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Churches Reluctant to Challenge
Super Bowl Party Rules
ootball fans who happen to be churchgoers might be in trouble again this year if they choose to attend a Super Bowl party at their usual place of worship.
According to Brian McCarthy, a spokesman for the National Football League, the law that prohibits congregations from viewing the biggest game of the year on large TV screens still stands. "It's not a church issue, it's a copyright issue," McCarthy says.
Prohibiting churches from showing the February 3 game on TV screens larger than 55 inches is the way the NFL protects the network that paid to broadcast the game, McCarthy said. Large Super Bowl gatherings--whether they happen at churches or theaters--erode TV ratings and thus could impact lucrative advertising revenues.
John W. Whitehead, president of the Rutherford Institute in Charlottesville, Virginia, says he is disappointed that he can't find a church that's willing to sue for the right to host large screenings. "They ought to stand up and fight back," he says.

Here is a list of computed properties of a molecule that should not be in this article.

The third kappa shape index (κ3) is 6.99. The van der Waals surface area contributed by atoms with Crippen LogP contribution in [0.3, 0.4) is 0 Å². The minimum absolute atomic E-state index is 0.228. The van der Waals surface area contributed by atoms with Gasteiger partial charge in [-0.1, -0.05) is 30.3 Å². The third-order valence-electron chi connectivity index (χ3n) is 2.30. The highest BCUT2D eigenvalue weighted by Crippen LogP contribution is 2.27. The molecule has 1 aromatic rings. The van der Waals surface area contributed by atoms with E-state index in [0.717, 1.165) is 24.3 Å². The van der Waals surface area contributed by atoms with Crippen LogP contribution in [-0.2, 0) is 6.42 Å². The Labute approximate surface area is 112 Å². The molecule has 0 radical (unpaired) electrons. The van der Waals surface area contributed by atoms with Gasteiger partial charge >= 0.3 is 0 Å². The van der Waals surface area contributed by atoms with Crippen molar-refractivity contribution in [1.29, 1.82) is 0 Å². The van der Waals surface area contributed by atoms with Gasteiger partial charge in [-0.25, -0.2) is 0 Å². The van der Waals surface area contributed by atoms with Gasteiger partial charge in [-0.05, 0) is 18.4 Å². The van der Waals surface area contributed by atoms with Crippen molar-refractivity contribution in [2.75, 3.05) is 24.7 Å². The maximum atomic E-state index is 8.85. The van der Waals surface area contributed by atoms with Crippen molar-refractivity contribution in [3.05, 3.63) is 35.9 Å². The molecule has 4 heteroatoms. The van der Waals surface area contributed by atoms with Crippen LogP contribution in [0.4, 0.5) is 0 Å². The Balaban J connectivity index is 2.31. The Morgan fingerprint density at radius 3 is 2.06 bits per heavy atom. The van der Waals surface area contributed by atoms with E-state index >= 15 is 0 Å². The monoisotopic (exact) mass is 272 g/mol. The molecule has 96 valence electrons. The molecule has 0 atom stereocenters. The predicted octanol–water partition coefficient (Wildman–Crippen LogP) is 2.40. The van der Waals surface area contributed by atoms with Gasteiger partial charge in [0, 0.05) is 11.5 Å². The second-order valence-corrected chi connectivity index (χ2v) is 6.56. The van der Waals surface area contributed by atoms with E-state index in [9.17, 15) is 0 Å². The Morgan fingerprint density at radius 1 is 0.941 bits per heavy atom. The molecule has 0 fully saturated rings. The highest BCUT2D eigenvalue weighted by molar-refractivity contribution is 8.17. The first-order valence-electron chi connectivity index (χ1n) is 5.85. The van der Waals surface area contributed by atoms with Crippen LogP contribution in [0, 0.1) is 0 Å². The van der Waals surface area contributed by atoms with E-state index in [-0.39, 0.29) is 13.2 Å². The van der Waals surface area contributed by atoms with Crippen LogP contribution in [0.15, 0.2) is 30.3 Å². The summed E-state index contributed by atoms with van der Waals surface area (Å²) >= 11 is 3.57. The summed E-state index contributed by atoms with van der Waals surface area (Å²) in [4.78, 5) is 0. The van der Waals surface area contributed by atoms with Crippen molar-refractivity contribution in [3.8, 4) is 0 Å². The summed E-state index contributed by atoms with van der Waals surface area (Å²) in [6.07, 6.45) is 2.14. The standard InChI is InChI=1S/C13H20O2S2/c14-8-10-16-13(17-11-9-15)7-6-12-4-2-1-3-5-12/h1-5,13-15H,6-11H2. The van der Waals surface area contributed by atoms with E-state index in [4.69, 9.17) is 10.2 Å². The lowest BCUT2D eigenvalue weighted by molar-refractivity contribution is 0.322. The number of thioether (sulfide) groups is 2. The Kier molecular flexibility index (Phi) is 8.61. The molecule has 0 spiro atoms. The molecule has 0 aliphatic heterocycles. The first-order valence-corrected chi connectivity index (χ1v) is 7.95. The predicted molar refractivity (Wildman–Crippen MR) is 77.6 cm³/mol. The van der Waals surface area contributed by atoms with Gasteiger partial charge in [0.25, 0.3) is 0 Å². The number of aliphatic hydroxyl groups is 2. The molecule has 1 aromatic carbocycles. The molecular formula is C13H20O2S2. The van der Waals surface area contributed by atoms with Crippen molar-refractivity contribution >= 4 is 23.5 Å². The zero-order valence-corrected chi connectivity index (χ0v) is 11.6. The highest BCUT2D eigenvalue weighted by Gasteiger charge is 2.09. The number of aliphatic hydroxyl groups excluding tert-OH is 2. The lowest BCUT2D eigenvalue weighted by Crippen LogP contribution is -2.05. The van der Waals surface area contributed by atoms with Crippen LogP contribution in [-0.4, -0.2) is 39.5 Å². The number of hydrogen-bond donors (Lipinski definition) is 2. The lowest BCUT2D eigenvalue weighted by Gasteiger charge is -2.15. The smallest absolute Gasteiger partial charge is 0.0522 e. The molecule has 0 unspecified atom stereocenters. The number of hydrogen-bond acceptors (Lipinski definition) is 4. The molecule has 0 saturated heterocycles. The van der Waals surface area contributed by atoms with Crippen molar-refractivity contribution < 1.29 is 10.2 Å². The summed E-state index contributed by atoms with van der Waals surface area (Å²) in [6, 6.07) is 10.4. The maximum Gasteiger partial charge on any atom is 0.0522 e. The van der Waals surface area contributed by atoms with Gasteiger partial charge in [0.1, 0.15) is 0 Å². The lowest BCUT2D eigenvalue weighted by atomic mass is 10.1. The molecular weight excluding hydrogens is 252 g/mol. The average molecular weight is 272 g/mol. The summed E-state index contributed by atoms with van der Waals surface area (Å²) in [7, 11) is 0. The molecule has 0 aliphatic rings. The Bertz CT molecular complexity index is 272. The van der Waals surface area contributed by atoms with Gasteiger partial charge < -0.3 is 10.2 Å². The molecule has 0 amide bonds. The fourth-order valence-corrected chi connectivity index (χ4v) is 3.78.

Last year, NFL attorneys warned Fall Creek Baptist Church in Indianapolis against hosting a Super Bowl screening. The church was unwilling to sue the football league over the incident.
"The Bible teaches us to obey the law of the land," said Pastor John Newland, when asked recently about the church's unwillingness to go to court. Newland did add, however, that the law didn't make much sense to him, especially given the fact that televisions larger than 55 inches are now fairly common.
Still, because Newland believes the NFL has the right to do what it wants with its copyrighted material, Fall Creek plans to do things differently this year. Members of the congregation will gather at various homes--not the church--to view the game.
Not all churches are shying away from hosting a Super Bowl bash. Pastor David Greene of Second Baptist Church in Indianapolis says his church still plans to have a party. Greene says last year he wrote the NFL and confessed that he expected hundreds of people to watch the game at the church. Greene says he never heard back, despite notifying the NFL about the large projection screen the church planned to use.
This year, Greene expects the viewing party to be well attended once again. "I'm assuming I still got the green light," he says.
Greene also says he doesn't think the NFL should come after any church, but instead should work with congregations to find a solution, especially when many churches are using the event only to encourage people to come together in a safe and positive way. "My prayer is that the NFL is rethinking" the issue, he said. "I know they wouldn't want every pastor to stand up and say don't watch football. ... I know they wouldn't want that."